Diane Morgan 39:29
Gillian Duncan 39:31
Now, I will also mention that you have got a fantastic podcast called, 'Give Grief A Chance'. I love this podcast, because it covers amazing information, advice and stories. And you've also got an Instagram account, which is brilliant. It's a project called, 'Give Grief A Voice', which you've mentioned as well, you've said you need to give grief a voice, through this podcast. Perhaps you could tell us more about your podcast and also your Instagram account.
Diane Morgan 39:58
Sure. Well, my podcast, I keep them short and sweet. And that's where I like to, you know, I have people who email me, and they share their stories. I like to break grief down so that they can understand different aspects of grief and know that it's okay to share their feelings, to talk about it. And so, for 'Give Grief A Voice' on Instagram, this project really is, and grief isn't an easy sell, I have to tell you. People, as soon as they hear that word, they usually shut down, but what I really want to do with 'Give Grief A Voice' is help people to share their story, share their loss. So, I ask them to, they have a little piece of paper that says, 'I've lost... ', and they fill in the blank. They write out their story, and they share it and that way, we can all connect and we can all, we have this connection to know that, you know, we're not alone on this journey. We all have these feelings of some sort, you know, because there are so many different feelings connected with grief. And I just think it's a wonderful way to help to give your grief a voice.
Gillian Duncan 41:24
Absolutely. And, I know that I've got my picture there, on that account.
Diane Morgan 41:28
Yes, you do.
Gillian Duncan 41:29
I do. I have my picture there with my sign. And it's so empowering, to be honest with you. I felt so good when I had written it out on the paper. That was the, for me the first step, you know, thinking, 'Oh my gosh, well, I've lost lots of things in my life, but what has, what's the one thing that's really, I feel is really holding me back. The one thing that's really, sort of, overshadowing me at the moment?' And when I wrote it down on that piece of paper, I really felt so much lighter, like a weight had been lifted off, that I've actually said, 'This is something that is bothering me. Okay, this is something that I'm thinking but never saying, and, I know that I'm not alone in this, so, here's my voice. It's on a piece of paper'. And we took that picture, my son helped me, he took the picture of me. And, and we've got that on, on your Instagram account along with lots of other people who have
Diane Morgan 42:22
Gillian Duncan 42:23
have shared to their, their loss.
Diane Morgan 42:26
Yeah, you know, there's a 90-year-old lady on there that, that shared her loss. And she said, 'You know, I've never told anybody this'.
Gillian Duncan 42:33
Yeah. Exactly. This is why we want to do this, isn't it?
Diane Morgan 42:37
Gillian Duncan 42:37
This is why we're having this podcast today. This is why we have these conversations because we want to inspire others to realise that they're not alone, and that they can share their voice and they can tell other people. It's not unique to them. This is not this bizarre thing. This is not strange, it's not unusual. It's nothing like that.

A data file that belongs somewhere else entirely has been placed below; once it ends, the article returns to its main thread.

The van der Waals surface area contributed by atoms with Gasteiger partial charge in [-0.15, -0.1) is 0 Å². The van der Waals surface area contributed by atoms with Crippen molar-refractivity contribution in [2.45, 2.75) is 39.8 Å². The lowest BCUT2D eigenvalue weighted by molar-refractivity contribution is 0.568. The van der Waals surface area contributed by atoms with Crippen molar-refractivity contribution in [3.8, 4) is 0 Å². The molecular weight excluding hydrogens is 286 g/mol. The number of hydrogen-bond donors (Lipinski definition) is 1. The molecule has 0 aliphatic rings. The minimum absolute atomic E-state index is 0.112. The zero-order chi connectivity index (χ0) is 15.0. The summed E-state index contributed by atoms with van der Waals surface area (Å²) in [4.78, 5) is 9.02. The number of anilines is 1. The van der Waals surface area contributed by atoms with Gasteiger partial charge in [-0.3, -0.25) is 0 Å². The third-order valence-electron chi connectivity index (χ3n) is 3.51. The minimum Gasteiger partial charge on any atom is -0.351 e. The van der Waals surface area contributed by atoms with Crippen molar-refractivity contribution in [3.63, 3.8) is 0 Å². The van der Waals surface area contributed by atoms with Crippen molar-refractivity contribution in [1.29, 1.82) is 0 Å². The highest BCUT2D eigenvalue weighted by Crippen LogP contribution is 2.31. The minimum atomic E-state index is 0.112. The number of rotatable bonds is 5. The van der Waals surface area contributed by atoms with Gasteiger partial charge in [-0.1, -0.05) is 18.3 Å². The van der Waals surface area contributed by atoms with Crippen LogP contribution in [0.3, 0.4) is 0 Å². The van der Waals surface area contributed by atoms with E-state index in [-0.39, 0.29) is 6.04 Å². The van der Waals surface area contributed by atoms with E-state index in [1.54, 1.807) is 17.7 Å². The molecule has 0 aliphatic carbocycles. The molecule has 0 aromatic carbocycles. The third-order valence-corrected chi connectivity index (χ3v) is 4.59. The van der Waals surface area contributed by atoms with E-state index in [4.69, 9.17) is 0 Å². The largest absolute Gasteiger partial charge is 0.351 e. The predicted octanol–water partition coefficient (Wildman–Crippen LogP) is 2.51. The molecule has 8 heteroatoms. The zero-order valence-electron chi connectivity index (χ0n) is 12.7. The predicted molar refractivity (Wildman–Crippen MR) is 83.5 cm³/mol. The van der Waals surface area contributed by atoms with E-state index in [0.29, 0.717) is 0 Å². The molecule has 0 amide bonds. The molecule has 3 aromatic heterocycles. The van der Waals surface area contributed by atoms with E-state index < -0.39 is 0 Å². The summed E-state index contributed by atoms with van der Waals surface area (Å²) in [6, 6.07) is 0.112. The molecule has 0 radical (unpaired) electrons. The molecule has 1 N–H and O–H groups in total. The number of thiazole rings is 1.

Diane Morgan 43:04
Gillian Duncan 43:05
And even if it was, if it was, it is still OK.
Diane Morgan 43:06
Gillian Duncan 43:06
It's still OK to share it.
Diane Morgan 43:08
Absolutely. It is what it is.
Gillian Duncan 43:10
Yes, exactly. It is what it is. You say it so well.
Diane Morgan 43:15
You know, but it's great when you can share it.
Gillian Duncan 43:19
Oh gosh, it is a massive weight. I can honestly, from my own personal experience, it's a massive weight lifted. So, I do encourage everybody to pop over to Instagram, follow you and submit their picture. And even if you don't think it's, you know, substantial enough or, 'Oh my gosh, there's other people on there that have, you know, they've lost more than me', that's just rubbish. Everybody, basically, loses something and it affects them in different ways, and how something has affected you, nobody is ever going to criticise or question.
Diane Morgan 43:50
That's right. There's no comparing.
Gillian Duncan 43:53
Not at all. Not at all.
Diane Morgan 43:55
You know so...
Gillian Duncan 43:56
So, I will share all your contact details on the post page for this podcast, and that's over at clarityjunction.com, and this is a page that will include all the links to through to your Facebook page, your group, your Instagram accounts, your podcast, and of course, your website. So, this will be available for anyone who wishes to find out more about what you do, and how they can find you and seek your help on their own journey through their grief and loss.
Diane Morgan 44:25
Gillian, thank you so much for allowing me to talk about this subject that is near and dear to my heart. Thank you. Thank you.
Gillian Duncan 44:36
Thank you so much for taking the time to chat with me today, Diane. It's been really great to chat, as you say, so openly about a subject that we tend to keep hidden and under wraps, and I do hope, that by talking about it, will help those listening, just to have a better understanding about grief and loss, and to offer those who are perhaps going through this journey at this precise moment, really, to give them some assurance that they are definitely not alone when it comes to how they are feeling. That there is help out there, and it's there should they wish it, and that they needn't feel that they're taking this journey all on their own. So, thank you so much for sharing with us, Diane. I've loved talking to you, as I always do. I always love chatting with you. And, thank you so much for the work that you do.
Diane Morgan 45:20
Gillian Duncan 45:22
That's all for this episode. My sincerest thanks to Diane Morgan, for sharing her knowledge of grief and loss with us. It's often such a hard topic to discuss, so I am grateful to Diane for being here as a guest today. To find out how to connect with Diane, please visit clarityjunction.com/griefandloss. There you will find links to Diane's website, podcast and social media pages.
Remember to hop over to clarityjunction.com to find out more about our membership for women who want more from life.
Bye for now and keep being awesome.